An archipelago in the Bay Islands, Cayos Cochinos is a Marine Biological Reserve off the mountainous, northern coast of Honduras and is one of the least disturbed reefs in Honduras Bay. National Geographic writes, "The waters around this collection of coral cays are a marine biologist's dream: protected by the government, off-limits to commercial divers and fishermen, and busy with creatures that may not yet have names." Explore the islands by Zodiacs, then come ashore for nature walks and visit a small village. Kayak along pristine shores, or snorkel and dive among the rocky reefs.
When we arrive in Belize City, there are several options for you to choose from. In Ambergris Caye, the largest island in Belize, you'll find beautiful beaches, azure waters, the Maya Mountains, and the Pine Ridge. Enjoy a day in this tropical paradise’s laid back atmosphere, discovering spectacular caves, winding waterfalls, virgin tropical rainforest, and hundreds of limestone caves perfect for long walks, bike rides, or snorkeling. You can also choose to travel to Orange Walk and Lamanai on a riverboat. This is a great way to see crocodiles, fruit bats, spider monkeys, and hundreds of different bird species. Known as a street-food paradise, Orange Walk Town has a fine location near the New River, which meanders lazily along the east side of town, and is easily explored on foot. The market area between Corozal Road and Main Street gets going early in the morning, and there are many small shops and restaurants to discover.
Lamanai is one of the biggest and best excavated Mayan sites in northern Belize. The ruins are known both for their impressive architecture and marvelous setting, surrounded by dense rainforest. See the Mask Temple, the High Temple, the Ball Court, the residential area, and the Jaguar Temple. Climb up the High Temple via the original stairway built by the Mayas, and get a spectacular panoramic view of the New River Lagoon and surrounding jungle.
Sailing further north, we reach Lighthouse Reef, an atoll about 50 miles from Belize City. This is the most remote of the atolls in Belize and remains wild and unspoiled. Here, you will find more than 20 world-famous snorkeling and diving sites including the Blue Hole, Half Moon Wall, and the Aquarium. The coral reefs contained within the atoll's lagoon shelter a remarkable 200 species of fish in a magical setting of changing reef types, including shallow reefs, ledges, shelves, and drop-offs. We also offer land-based adventures to Half Moon Cave Natural Monument, a bird sanctuary and the only nesting site in the region for red-footed boobies.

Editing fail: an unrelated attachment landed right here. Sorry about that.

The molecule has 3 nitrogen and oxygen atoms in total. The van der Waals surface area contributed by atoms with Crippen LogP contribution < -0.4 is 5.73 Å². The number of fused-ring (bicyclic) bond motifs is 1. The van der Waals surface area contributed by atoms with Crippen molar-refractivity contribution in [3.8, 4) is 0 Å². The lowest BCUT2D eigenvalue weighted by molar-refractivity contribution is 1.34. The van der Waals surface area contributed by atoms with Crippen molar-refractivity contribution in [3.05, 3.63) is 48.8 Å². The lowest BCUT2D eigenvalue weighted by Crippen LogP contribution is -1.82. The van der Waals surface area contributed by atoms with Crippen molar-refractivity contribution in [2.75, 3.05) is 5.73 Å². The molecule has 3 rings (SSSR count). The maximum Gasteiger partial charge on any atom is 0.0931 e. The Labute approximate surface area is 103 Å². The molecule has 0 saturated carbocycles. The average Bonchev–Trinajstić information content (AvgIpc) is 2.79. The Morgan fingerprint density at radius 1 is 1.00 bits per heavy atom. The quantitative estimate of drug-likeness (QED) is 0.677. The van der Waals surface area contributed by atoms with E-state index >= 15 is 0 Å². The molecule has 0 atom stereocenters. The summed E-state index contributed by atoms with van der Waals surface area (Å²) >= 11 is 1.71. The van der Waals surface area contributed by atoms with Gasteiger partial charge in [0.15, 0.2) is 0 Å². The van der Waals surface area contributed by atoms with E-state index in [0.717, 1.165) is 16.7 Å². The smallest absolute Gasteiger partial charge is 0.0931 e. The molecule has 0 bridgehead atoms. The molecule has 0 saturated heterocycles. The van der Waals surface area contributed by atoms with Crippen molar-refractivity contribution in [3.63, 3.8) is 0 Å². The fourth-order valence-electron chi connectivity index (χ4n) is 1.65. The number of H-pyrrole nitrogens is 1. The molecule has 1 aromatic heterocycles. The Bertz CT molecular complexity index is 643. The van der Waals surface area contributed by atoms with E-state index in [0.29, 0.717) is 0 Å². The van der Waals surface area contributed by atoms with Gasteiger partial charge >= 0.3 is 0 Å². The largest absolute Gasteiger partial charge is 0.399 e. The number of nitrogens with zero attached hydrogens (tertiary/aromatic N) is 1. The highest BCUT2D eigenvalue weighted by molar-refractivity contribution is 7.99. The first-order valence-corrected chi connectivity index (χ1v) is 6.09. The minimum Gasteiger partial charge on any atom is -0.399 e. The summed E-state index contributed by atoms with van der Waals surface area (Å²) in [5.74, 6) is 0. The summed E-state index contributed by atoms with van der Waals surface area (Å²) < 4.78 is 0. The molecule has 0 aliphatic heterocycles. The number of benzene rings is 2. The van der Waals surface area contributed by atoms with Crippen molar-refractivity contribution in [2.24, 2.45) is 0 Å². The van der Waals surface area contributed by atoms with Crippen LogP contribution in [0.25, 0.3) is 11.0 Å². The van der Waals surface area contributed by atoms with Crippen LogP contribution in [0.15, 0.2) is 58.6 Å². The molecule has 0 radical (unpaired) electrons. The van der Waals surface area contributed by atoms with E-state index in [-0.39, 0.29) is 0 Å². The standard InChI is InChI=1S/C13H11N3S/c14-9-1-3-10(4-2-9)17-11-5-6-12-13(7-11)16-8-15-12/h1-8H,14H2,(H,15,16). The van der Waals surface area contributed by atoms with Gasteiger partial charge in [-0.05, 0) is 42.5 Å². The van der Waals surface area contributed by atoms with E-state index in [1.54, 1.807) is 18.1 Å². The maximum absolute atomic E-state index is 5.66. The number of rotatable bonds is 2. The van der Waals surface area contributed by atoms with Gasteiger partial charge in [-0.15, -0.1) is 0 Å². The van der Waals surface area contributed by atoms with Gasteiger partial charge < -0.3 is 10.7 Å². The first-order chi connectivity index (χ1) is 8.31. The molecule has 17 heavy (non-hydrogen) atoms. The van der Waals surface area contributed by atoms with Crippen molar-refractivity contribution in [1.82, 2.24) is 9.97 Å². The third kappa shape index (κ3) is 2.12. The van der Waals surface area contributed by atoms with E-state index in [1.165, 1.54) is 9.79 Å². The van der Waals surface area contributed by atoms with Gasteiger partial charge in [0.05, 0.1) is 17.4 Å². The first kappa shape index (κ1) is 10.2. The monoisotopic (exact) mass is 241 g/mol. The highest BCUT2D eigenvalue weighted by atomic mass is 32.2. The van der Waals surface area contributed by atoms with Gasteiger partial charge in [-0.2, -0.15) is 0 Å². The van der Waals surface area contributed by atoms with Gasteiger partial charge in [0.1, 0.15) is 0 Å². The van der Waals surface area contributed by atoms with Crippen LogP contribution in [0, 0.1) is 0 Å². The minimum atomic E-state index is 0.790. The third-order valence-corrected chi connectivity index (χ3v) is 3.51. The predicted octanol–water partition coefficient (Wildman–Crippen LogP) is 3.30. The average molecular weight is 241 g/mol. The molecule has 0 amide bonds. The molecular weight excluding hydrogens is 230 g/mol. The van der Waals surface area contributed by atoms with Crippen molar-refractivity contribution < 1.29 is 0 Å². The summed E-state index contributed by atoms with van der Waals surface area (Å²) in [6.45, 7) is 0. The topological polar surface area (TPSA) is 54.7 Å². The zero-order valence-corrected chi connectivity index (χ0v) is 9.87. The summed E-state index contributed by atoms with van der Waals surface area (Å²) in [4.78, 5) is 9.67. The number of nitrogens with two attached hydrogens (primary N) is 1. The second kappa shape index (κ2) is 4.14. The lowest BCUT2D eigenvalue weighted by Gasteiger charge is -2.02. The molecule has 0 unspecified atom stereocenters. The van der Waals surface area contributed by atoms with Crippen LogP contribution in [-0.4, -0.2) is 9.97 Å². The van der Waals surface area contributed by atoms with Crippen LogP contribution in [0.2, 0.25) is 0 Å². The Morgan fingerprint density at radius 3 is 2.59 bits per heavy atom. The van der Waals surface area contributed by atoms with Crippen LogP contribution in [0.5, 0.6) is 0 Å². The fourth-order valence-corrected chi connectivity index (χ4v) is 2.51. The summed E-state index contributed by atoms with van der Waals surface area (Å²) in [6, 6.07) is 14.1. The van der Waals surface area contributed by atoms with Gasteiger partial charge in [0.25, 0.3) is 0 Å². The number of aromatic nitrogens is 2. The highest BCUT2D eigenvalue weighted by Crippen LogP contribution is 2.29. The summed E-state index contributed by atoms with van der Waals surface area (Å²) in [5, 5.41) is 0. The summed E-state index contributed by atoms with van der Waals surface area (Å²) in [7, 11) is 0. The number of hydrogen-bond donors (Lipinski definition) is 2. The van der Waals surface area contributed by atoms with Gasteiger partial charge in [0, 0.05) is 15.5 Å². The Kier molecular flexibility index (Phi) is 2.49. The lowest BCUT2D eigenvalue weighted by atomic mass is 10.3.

Visit San Miguel de Cozumel, and spend the day or evening ashore in this lively island town, enjoying the restaurants, cafes, and nearby beaches, such as Palancar or Paradise beach. Or take in the island's natural beauty, featuring mangrove trees and cenotes, and swim with stingrays at Stingray Beach.
The Caribbean Sea is more than paradise islands and coral reefs, it is also the site of intriguing history. After Christopher Columbus stumbled across the Caribbean in 1493, Spain claimed the area and searched for treasure. With the Spanish discovery of the Pacific Ocean in 1513, the Caribbean became the main expedition and convoy route. Pirates and warships of rival powers preyed on Spanish ships in the area. Although Spain controlled most of the Caribbean, Britain, France, the Netherlands, and Denmark established colonies on the islands along the eastern fringe. The 1800s brought U.S. ships into these waters, especially when many gold-seekers crossed the sea to reach California via Panama. Completed in 1914, the Panama Canal is a historic feat of engineering that saved thousands of miles of transit around Cape Horn for ships trying to reach the Pacific.
On the unique tropical island city of Key West, the number of experiences you can have in one day are almost unbelievable: visit the Southernmost Point in the Continental U.S., take a dip in the Atlantic Ocean and Gulf of Mexico, go snorkeling on the coral reefs and wrecks, visit Ernest Hemingway's House Museum, or have lunch at Sloppy Joe’s Bar, where Hemingway was known to enjoy a daiquiri or two. Eat fresh, off-the-boat seafood, take a relaxing stroll down Duval Street, listen to a local band, pick up some souvenirs, and witness a world-renowned sunset.
Miami is known for its legendary beaches, Little Havana, Art Deco buildings, and glamour. Take some time to explore the city after disembarking; the fabled nightlife has been one continuous party more or less since the 1960s, making Miami a playground for the stars. Even more intriguing are the vibes from Latin America, the Caribbean, Asia, and Europe, influencing the culture, food, and music. Walk along Ocean Drive and gaze at the Art Deco houses, discover urban graffiti in Wynwood, or just enjoy a slice of key lime pie before flying home.
Included in Your Expedition
- Hurtigruten expedition in cabin grade of your choice on a full-board basis
- Wind- and water-resistant jacket
- Landings with small boats and activities on board and ashore
- Professional English-speaking expedition team that gives lectures and accompanies landings and activities
- Complimentary tea and coffee
Not Included In Your Expedition
- International flights
- Travel insurance
- Luggage handling
- Optional Excursions and Gratuities
|Year of refurbishment||2020|
|Length||114 m / 374 ft|
|Beam||20.2 m / 66 ft|
The original Fram was the most famous explorer ship of its time, and the achievements of her expeditions are unparalleled. MS Fram honors the heritage of the original Fram, using the most advanced technology and making her exceptionally well suited for expedition voyages in polar regions.